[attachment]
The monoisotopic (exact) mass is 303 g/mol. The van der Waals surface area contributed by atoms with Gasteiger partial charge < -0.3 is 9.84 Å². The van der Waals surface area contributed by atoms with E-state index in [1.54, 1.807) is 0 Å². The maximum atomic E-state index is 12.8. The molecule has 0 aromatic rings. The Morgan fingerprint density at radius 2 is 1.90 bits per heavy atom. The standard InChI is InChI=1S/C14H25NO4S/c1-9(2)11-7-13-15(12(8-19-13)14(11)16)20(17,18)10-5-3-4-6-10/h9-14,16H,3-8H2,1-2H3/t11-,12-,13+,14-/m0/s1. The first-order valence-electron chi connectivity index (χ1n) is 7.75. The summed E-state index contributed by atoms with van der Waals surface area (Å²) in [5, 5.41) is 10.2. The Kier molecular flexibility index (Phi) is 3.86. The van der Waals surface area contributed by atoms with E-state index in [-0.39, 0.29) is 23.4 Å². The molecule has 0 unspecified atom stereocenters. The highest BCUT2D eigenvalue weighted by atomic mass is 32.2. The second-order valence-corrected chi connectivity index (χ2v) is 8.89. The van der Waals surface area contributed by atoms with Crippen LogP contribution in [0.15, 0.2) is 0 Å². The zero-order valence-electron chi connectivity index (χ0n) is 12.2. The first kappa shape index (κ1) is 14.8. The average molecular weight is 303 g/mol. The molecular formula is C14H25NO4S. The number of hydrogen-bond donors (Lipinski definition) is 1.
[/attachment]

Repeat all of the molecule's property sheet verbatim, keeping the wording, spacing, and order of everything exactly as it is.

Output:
The monoisotopic (exact) mass is 303 g/mol. The van der Waals surface area contributed by atoms with Gasteiger partial charge < -0.3 is 9.84 Å². The van der Waals surface area contributed by atoms with E-state index in [1.54, 1.807) is 0 Å². The maximum atomic E-state index is 12.8. The molecule has 0 aromatic rings. The Morgan fingerprint density at radius 2 is 1.90 bits per heavy atom. The standard InChI is InChI=1S/C14H25NO4S/c1-9(2)11-7-13-15(12(8-19-13)14(11)16)20(17,18)10-5-3-4-6-10/h9-14,16H,3-8H2,1-2H3/t11-,12-,13+,14-/m0/s1. The first-order valence-electron chi connectivity index (χ1n) is 7.75. The summed E-state index contributed by atoms with van der Waals surface area (Å²) in [5, 5.41) is 10.2. The Kier molecular flexibility index (Phi) is 3.86. The van der Waals surface area contributed by atoms with E-state index in [-0.39, 0.29) is 23.4 Å². The molecule has 0 unspecified atom stereocenters. The highest BCUT2D eigenvalue weighted by atomic mass is 32.2. The second-order valence-corrected chi connectivity index (χ2v) is 8.89. The van der Waals surface area contributed by atoms with Crippen LogP contribution in [0.15, 0.2) is 0 Å². The zero-order valence-electron chi connectivity index (χ0n) is 12.2. The first kappa shape index (κ1) is 14.8. The average molecular weight is 303 g/mol. The molecular formula is C14H25NO4S. The number of hydrogen-bond donors (Lipinski definition) is 1.